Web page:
Friday, March 22, 2013

Can I be their wife?

I often think about what it's going to be like living among the people to whom God is sending us. Will we be called "stranger," "outsider," "white man/woman"? For a time, no doubt about it. Maybe a long time. Maybe the whole time we're there. What's it going to take to become an insider, to really bond? Giving up hot showers (wouldn't want those anyway), lattes, air-conditioning? Living in local houses and eating local food?

Elijah with our friend Ama, who helped care for him while I was sick.

No. It's deeper than that.

Today, I sat and talked to Josh's Ghanaian best friend about families and extended families. I had heard that a woman is addressed as "our wife," and I wanted to know what that meant. He explained that when a woman is brought into the family through marriage, she not only becomes the "wife" of her new husband, but also all his brothers. They call her their wife. And his parents call her their daughter.

There is more to the relationship: All the brothers are obligated to care for her and any children that are born. They act equally as husbands to her and as fathers to her (their brother's) children. They are respected by her, provide for her and her children, etc. She also inherits the cooking duties for the entire family from the mother-in-law, because his parents are her parents. Extended families are large  enormous! This is where relationships are, and relationship is the currency of Africa (previous post).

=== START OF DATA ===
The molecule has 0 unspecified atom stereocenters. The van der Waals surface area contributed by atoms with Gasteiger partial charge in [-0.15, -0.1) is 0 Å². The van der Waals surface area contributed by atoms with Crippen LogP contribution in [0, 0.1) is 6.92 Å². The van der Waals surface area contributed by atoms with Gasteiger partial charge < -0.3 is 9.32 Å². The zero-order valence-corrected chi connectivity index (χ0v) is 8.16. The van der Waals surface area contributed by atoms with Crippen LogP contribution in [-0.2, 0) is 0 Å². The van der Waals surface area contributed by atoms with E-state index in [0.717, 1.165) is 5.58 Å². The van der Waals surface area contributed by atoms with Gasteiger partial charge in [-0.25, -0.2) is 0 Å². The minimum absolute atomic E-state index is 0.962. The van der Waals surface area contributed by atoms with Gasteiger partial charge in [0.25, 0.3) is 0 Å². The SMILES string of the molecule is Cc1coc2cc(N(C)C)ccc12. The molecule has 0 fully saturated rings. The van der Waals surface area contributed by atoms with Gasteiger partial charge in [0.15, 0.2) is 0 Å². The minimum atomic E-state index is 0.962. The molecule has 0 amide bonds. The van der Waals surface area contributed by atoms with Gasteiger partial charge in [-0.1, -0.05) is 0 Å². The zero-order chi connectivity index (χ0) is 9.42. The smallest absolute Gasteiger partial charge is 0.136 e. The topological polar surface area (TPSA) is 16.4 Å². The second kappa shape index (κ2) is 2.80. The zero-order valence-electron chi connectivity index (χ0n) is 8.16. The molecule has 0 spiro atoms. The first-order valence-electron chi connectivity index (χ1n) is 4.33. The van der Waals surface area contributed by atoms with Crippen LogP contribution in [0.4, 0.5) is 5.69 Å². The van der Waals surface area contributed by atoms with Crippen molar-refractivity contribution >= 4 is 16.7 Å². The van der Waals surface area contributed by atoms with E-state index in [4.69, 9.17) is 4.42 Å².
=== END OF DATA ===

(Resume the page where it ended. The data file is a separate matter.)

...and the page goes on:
I'm not sure what it's going to look like in Sierra Leone. I get the impression that this is the West African way. Is it okay to hope for an extended African family? To want to be called "our wife"? Or however it's done there?

Growing up, that's how my parents built relationships as missionaries in Bangladesh. There were local people we were "related to" through my mother and my father, and... those were the relationships that were deep.

Me with my auntie and late uncle (on my mom's side) in Bangladesh.
Learning to wife!

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